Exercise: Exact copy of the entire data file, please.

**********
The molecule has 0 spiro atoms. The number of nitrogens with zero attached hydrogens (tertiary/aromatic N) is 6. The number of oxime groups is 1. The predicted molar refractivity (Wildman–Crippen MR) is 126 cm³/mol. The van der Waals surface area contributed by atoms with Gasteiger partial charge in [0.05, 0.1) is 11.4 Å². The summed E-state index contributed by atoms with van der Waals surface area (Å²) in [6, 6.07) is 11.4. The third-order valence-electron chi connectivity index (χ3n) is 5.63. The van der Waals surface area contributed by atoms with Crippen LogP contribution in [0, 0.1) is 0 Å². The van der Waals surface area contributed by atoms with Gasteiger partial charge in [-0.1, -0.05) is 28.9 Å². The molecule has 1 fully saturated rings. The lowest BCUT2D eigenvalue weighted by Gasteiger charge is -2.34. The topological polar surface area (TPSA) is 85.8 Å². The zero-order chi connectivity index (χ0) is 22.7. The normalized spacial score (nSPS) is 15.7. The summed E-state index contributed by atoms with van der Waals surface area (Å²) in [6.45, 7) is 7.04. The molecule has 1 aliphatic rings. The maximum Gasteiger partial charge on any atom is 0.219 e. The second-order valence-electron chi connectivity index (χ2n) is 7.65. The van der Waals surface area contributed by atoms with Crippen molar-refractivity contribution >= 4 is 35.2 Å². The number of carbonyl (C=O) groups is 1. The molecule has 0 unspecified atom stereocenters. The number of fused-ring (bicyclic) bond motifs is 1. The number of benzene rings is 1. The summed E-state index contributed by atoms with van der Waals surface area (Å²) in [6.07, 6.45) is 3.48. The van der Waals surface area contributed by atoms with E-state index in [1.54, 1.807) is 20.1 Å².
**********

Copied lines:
The molecule has 0 spiro atoms. The number of nitrogens with zero attached hydrogens (tertiary/aromatic N) is 6. The number of oxime groups is 1. The predicted molar refractivity (Wildman–Crippen MR) is 126 cm³/mol. The van der Waals surface area contributed by atoms with Gasteiger partial charge in [0.05, 0.1) is 11.4 Å². The summed E-state index contributed by atoms with van der Waals surface area (Å²) in [6, 6.07) is 11.4. The third-order valence-electron chi connectivity index (χ3n) is 5.63. The van der Waals surface area contributed by atoms with Crippen LogP contribution in [0, 0.1) is 0 Å². The van der Waals surface area contributed by atoms with Gasteiger partial charge in [-0.1, -0.05) is 28.9 Å². The molecule has 1 fully saturated rings. The lowest BCUT2D eigenvalue weighted by Gasteiger charge is -2.34. The topological polar surface area (TPSA) is 85.8 Å². The zero-order chi connectivity index (χ0) is 22.7. The normalized spacial score (nSPS) is 15.7. The summed E-state index contributed by atoms with van der Waals surface area (Å²) in [6.45, 7) is 7.04. The molecule has 1 aliphatic rings. The maximum Gasteiger partial charge on any atom is 0.219 e. The second-order valence-electron chi connectivity index (χ2n) is 7.65. The van der Waals surface area contributed by atoms with Crippen molar-refractivity contribution >= 4 is 35.2 Å². The number of carbonyl (C=O) groups is 1. The molecule has 0 unspecified atom stereocenters. The number of fused-ring (bicyclic) bond motifs is 1. The number of benzene rings is 1. The summed E-state index contributed by atoms with van der Waals surface area (Å²) in [6.07, 6.45) is 3.48. The van der Waals surface area contributed by atoms with E-state index in [1.54, 1.807) is 20.1 Å².